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Monday, December 22, 2014
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Published: Monday, 4/15/2013

Potential tax cheats tend to live in 5 areas of U.S.

IRS also can ID those likely to fudge return

ASSOCIATED PRESS
The IRS uses a secret computer program to identify potential tax cheats for audits, and researchers with access to the data say they have found large clusters of likely cheaters in five metropolitan areas. Tax experts also say small-business proprietors are more likely to be audited. The IRS uses a secret computer program to identify potential tax cheats for audits, and researchers with access to the data say they have found large clusters of likely cheaters in five metropolitan areas. Tax experts also say small-business proprietors are more likely to be audited.
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WASHINGTON — A study by the National Taxpayer Advocate used confidential IRS data and found that large clusters of potential tax cheats are concentrated in the Los Angeles, San Francisco, Houston, Atlanta, and Washington metro areas. The IRS uses the information to target taxpayers for audits.

The taxpayer advocate, Nina Olsen, runs an independent office within the IRS. She got access to the data as part of an effort to learn more about why some taxpayers are more likely to cheat.

The study also looked at tax compliance in various industries and found that people who own construction or real estate rental firms may be more likely to fudge taxes than other business owners.

Many of the communities identified by the study are very wealthy, including Beverly Hills and Newport Beach in California.

Others are more middle class, such as New Carrollton, Md., a Washington suburb, and College Park, Ga., near Atlanta.

Steve Rosansky, president and chief executive officer of the Newport Beach Chamber of Commerce, said business owners in his city are likely targeted because many are high-income.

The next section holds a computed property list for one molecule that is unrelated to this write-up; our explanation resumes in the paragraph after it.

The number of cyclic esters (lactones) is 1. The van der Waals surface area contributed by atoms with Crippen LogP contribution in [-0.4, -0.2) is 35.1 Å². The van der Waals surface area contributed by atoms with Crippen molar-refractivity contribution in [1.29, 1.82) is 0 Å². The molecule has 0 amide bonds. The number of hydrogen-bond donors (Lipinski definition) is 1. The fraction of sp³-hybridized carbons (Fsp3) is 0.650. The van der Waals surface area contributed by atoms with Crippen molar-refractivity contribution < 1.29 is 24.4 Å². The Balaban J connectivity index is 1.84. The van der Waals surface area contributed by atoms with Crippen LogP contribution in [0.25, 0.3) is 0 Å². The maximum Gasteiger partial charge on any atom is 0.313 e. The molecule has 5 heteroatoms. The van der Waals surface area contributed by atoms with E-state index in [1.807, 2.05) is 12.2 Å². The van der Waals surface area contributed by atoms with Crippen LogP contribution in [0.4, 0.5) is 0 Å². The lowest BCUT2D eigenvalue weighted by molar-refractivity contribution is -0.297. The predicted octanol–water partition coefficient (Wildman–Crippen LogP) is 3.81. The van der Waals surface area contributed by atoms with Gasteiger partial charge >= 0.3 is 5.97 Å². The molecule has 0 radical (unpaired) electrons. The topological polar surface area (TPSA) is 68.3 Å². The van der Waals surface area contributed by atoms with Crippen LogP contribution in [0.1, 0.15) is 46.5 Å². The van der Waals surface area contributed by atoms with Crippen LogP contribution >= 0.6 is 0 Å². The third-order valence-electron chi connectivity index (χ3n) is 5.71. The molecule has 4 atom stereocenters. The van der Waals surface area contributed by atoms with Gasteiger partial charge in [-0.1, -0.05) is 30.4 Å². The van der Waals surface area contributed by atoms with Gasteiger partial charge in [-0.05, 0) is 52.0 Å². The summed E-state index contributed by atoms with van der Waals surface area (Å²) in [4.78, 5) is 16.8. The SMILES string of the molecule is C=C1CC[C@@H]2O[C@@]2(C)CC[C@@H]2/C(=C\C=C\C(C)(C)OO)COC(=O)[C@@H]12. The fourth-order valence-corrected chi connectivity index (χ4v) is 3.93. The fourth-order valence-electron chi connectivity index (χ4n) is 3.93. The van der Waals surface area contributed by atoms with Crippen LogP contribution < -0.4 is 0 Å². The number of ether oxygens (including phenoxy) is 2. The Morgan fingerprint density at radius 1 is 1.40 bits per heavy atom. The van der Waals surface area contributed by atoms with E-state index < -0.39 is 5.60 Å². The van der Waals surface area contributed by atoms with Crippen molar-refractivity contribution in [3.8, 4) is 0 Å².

The chance of an audit does rise with income, the IRS says.

“I imagine it’s just a matter of them going where they think the money’s at,” Mr. Rosansky said. “I guess if I was running the IRS, I’d probably do the same thing.”

The study focused on small-business owners — sole proprietorships specifically, because they have more chances to cheat.

Many small businesses deal in cash while most individuals get paid in wages reported to the IRS.

The IRS only audits 1 percent of returns each year, so the agency tries to pick those most likely to yield more tax money.

The IRS will not say much about how it chooses its targets.

But as millions of procrastinators scramble to meet today’s deadline to file their taxes, the agency is running every tax return through a confidential computer program to determine the chances of collecting more money from an audit.

Each tax return is assigned a score. The higher the score, the more likely you are to get audited because, according to the IRS, the more likely you are cheating.

The score is called the Discriminant Inventory Function, or DIF. A high score does not guarantee you’re a tax cheat, but the IRS claims it’s reliable.

“If your return is selected because of a high score under the DIF system, the potential is high that an examination of your return will result in a change to your income tax liability,” an IRS publication says about the process.

How do you get high score? The IRS won’t say, but tax preparers and ex-IRS workers think they have a good idea.

“If you’re reporting $8,000 of charitable contributions when you’re only making $50,000, that’s a red flag,” said Bob Meighan, vice president of TurboTax, an online tax prep service.

The bottom line, the experts say: People who take unusually large deductions for their income get a high score. Business owners who claim unusually large expenses for the size and type of their business get a high score.



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